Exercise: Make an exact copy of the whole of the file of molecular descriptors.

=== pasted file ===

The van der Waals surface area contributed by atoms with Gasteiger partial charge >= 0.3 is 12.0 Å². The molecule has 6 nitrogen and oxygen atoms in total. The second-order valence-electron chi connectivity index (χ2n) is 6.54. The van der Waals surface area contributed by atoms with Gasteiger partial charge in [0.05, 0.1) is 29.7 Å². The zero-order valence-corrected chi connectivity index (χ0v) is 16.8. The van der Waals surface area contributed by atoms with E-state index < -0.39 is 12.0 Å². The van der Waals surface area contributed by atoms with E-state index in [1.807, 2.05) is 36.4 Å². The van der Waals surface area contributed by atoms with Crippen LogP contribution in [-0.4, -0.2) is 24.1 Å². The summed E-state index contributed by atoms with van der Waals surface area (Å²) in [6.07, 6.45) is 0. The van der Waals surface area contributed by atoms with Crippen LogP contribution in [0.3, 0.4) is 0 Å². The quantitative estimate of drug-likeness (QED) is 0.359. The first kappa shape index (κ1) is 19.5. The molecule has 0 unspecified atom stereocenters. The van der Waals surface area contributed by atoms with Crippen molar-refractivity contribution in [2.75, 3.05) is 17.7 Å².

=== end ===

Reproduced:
The van der Waals surface area contributed by atoms with Gasteiger partial charge >= 0.3 is 12.0 Å². The molecule has 6 nitrogen and oxygen atoms in total. The second-order valence-electron chi connectivity index (χ2n) is 6.54. The van der Waals surface area contributed by atoms with Gasteiger partial charge in [0.05, 0.1) is 29.7 Å². The zero-order valence-corrected chi connectivity index (χ0v) is 16.8. The van der Waals surface area contributed by atoms with E-state index < -0.39 is 12.0 Å². The van der Waals surface area contributed by atoms with E-state index in [1.807, 2.05) is 36.4 Å². The van der Waals surface area contributed by atoms with Crippen LogP contribution in [-0.4, -0.2) is 24.1 Å². The summed E-state index contributed by atoms with van der Waals surface area (Å²) in [6.07, 6.45) is 0. The van der Waals surface area contributed by atoms with Crippen LogP contribution in [0.3, 0.4) is 0 Å². The quantitative estimate of drug-likeness (QED) is 0.359. The first kappa shape index (κ1) is 19.5. The molecule has 0 unspecified atom stereocenters. The van der Waals surface area contributed by atoms with Crippen molar-refractivity contribution in [2.75, 3.05) is 17.7 Å².